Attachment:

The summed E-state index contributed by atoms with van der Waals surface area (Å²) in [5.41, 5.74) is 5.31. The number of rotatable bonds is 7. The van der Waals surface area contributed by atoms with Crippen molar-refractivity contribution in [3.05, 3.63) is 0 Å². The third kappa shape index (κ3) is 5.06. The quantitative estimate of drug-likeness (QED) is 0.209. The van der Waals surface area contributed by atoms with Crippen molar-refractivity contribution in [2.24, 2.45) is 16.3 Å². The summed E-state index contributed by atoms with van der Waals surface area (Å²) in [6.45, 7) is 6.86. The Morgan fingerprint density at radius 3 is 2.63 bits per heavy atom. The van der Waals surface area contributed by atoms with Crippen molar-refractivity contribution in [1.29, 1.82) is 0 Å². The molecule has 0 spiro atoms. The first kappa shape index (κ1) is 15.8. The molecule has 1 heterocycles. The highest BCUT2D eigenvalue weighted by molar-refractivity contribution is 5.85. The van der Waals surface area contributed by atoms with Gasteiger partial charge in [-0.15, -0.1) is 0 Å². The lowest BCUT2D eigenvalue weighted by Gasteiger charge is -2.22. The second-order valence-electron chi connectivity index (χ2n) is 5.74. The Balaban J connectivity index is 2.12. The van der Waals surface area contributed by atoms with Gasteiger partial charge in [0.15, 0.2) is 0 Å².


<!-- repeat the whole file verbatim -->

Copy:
The summed E-state index contributed by atoms with van der Waals surface area (Å²) in [5.41, 5.74) is 5.31. The number of rotatable bonds is 7. The van der Waals surface area contributed by atoms with Crippen molar-refractivity contribution in [3.05, 3.63) is 0 Å². The third kappa shape index (κ3) is 5.06. The quantitative estimate of drug-likeness (QED) is 0.209. The van der Waals surface area contributed by atoms with Crippen molar-refractivity contribution in [2.24, 2.45) is 16.3 Å². The summed E-state index contributed by atoms with van der Waals surface area (Å²) in [6.45, 7) is 6.86. The Morgan fingerprint density at radius 3 is 2.63 bits per heavy atom. The van der Waals surface area contributed by atoms with Crippen molar-refractivity contribution in [1.29, 1.82) is 0 Å². The molecule has 0 spiro atoms. The first kappa shape index (κ1) is 15.8. The molecule has 1 heterocycles. The highest BCUT2D eigenvalue weighted by molar-refractivity contribution is 5.85. The van der Waals surface area contributed by atoms with Gasteiger partial charge in [-0.15, -0.1) is 0 Å². The lowest BCUT2D eigenvalue weighted by Gasteiger charge is -2.22. The second-order valence-electron chi connectivity index (χ2n) is 5.74. The Balaban J connectivity index is 2.12. The van der Waals surface area contributed by atoms with Gasteiger partial charge in [0.15, 0.2) is 0 Å².